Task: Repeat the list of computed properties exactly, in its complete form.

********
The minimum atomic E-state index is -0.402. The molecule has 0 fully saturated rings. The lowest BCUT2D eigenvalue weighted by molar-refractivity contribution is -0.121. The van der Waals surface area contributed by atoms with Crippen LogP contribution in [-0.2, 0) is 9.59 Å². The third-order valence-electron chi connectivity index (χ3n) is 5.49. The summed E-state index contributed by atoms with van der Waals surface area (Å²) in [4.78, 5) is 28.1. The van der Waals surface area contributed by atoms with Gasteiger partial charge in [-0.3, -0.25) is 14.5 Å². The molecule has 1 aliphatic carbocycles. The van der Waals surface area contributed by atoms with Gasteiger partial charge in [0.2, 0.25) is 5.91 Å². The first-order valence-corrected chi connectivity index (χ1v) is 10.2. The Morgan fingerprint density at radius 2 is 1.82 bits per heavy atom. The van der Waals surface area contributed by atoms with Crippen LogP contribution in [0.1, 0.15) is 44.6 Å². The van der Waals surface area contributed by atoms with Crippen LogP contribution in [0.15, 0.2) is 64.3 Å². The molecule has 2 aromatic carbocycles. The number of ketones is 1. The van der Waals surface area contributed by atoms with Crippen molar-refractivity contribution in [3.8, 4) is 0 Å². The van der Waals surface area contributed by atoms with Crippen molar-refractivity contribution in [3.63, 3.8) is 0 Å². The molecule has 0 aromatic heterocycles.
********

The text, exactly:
The minimum atomic E-state index is -0.402. The molecule has 0 fully saturated rings. The lowest BCUT2D eigenvalue weighted by molar-refractivity contribution is -0.121. The van der Waals surface area contributed by atoms with Crippen LogP contribution in [-0.2, 0) is 9.59 Å². The third-order valence-electron chi connectivity index (χ3n) is 5.49. The summed E-state index contributed by atoms with van der Waals surface area (Å²) in [4.78, 5) is 28.1. The van der Waals surface area contributed by atoms with Gasteiger partial charge in [-0.3, -0.25) is 14.5 Å². The molecule has 1 aliphatic carbocycles. The van der Waals surface area contributed by atoms with Gasteiger partial charge in [0.2, 0.25) is 5.91 Å². The first-order valence-corrected chi connectivity index (χ1v) is 10.2. The Morgan fingerprint density at radius 2 is 1.82 bits per heavy atom. The van der Waals surface area contributed by atoms with Crippen LogP contribution in [0.1, 0.15) is 44.6 Å². The van der Waals surface area contributed by atoms with Crippen LogP contribution in [0.15, 0.2) is 64.3 Å². The molecule has 2 aromatic carbocycles. The number of ketones is 1. The van der Waals surface area contributed by atoms with Crippen molar-refractivity contribution in [3.8, 4) is 0 Å². The van der Waals surface area contributed by atoms with Crippen molar-refractivity contribution in [3.63, 3.8) is 0 Å². The molecule has 0 aromatic heterocycles.